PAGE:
The house on the pig farm

After buying a farm with a disused pig farm, a client asked Josep Bunyesc to build him a house there.

NewsEditor
NewsEditor
05 January 2023 Thursday 23:55
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The house on the pig farm

After buying a farm with a disused pig farm, a client asked Josep Bunyesc to build him a house there. Bunyesc took a look at the warehouse – 80 meters long by 8 meters wide – with a gabled roof, and announced: we are going to build the house inside the farm. This means that he occupied the southern end of the ship, building a wooden house there, in front of a 40-square-meter terrace with views of the olive trees and holm oaks of Somontano. And then he segmented the rest of the warehouse, with spaces for a garage (at the north end), a garden, a picnic area with an oven and barbecue, an orchard, and a workshop-greenhouse. He then opened up sections of the walls, roof and pavement of the old farmhouse to manage the insolation and ventilation and to renaturalise the space.

This way of attacking a project is not common. But Bunyesc is not an ordinary architect either. “What interests me most about a work is not its architectural composition but its comfort obtained with energy self-sufficiency; I am a radical architect and a bit wild”, says Bunyesc. He says it and he does it. This building near Barbastro, where winter temperatures can drop to -10º and summer temperatures rise to 40º, is not connected to the electricity or water supply network. Even so, the average temperature inside the wooden house is around 26ºC in summer and 19.5ºC in winter.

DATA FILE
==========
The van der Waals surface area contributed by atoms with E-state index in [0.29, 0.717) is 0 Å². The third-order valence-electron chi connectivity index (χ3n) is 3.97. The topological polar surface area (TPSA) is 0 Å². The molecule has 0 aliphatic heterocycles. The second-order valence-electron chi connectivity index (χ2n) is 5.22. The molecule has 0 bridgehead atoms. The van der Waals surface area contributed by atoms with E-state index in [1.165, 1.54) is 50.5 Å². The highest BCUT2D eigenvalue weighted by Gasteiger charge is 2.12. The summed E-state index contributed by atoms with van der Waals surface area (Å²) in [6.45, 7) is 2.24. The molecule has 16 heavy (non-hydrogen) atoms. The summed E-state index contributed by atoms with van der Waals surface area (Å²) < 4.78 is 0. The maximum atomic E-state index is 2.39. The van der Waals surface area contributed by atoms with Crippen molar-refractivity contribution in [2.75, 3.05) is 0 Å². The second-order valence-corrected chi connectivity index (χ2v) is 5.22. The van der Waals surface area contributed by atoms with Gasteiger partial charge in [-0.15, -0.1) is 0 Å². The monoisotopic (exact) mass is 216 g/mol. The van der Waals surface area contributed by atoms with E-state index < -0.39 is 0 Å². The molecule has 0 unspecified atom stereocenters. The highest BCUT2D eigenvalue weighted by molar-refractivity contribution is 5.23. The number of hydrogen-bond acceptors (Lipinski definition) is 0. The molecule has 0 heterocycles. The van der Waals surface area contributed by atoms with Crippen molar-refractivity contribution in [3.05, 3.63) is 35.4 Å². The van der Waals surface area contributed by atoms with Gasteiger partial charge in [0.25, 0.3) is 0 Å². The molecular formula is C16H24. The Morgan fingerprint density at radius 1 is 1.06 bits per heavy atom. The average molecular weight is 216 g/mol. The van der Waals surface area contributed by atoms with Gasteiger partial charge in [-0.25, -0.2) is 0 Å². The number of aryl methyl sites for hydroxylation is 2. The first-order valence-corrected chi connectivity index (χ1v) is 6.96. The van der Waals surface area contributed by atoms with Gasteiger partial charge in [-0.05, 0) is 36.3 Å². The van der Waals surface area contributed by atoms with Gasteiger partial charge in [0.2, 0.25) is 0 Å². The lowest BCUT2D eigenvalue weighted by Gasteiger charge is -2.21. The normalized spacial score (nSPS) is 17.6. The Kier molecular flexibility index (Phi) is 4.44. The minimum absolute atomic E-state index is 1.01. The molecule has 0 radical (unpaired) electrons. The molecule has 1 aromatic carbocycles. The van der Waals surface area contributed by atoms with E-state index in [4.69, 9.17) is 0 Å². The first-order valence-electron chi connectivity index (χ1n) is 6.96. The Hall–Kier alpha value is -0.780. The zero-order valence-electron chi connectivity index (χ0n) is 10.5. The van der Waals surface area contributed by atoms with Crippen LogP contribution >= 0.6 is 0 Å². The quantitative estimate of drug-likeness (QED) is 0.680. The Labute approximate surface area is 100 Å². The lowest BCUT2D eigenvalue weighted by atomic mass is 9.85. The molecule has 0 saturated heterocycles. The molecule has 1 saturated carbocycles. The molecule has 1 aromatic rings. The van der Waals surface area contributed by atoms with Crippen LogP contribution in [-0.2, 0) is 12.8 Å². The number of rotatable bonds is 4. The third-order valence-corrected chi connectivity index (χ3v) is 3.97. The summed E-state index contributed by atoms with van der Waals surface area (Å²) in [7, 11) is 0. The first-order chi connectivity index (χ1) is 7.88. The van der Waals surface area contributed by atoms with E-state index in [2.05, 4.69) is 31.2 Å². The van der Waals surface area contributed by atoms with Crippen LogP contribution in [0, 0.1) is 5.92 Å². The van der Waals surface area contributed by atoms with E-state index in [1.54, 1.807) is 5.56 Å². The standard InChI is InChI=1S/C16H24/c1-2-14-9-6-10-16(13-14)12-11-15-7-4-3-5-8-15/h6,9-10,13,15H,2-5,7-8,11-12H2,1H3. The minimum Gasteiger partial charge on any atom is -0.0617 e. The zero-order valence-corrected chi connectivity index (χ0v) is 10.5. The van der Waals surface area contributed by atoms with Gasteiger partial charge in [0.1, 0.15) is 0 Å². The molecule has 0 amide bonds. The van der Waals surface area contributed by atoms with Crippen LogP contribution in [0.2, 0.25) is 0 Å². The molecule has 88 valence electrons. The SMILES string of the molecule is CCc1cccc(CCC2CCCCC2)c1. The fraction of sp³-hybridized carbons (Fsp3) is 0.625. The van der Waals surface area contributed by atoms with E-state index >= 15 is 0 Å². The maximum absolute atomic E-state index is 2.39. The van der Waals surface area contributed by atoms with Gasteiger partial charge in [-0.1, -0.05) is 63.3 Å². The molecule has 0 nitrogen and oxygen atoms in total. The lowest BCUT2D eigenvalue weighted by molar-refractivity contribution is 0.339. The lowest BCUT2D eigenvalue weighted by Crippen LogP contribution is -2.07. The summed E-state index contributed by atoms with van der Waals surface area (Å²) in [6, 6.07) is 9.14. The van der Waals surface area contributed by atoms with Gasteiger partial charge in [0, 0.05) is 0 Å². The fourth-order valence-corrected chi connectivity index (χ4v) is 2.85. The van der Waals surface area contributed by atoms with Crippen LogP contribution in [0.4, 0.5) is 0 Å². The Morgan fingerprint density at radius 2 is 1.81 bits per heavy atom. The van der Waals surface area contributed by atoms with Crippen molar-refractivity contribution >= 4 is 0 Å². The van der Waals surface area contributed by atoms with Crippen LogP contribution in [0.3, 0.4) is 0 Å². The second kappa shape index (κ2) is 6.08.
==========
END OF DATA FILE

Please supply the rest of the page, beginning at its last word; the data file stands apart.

How is this achieved? Well, studying in detail the passive behavior of the house (solar orientation, prevailing winds, etc.) and investing in insulation what is not invested in artificial air conditioning (except a wood stove and an air pump for extreme cases, which the client says rarely used), and collecting the rainwater that falls on the extensive roof in an ad hoc tank.

Bunyesc used light framework walls in this work. But his research vocation has led him to experiment with various materials in search of high-performance insulation: from lamb's wool (abundant in Pyrenean areas, where he has built shelters at more than 2,000 meters high) to kilometer zero soils, passing through straw bales, wood, etc. Everything except concrete, the preparation of which consumes a lot of energy.

In the fifteen years since he set up his studio in Lleida, after studying in Barcelona and at the Lausanne Polytechnic School, Bunyesc has already projected a hundred works. He has a good portfolio of clients. Because although living in a disconnected home has its demands, every day more people are opting for a new type of relationship, more respectful and less extractive, with nature.

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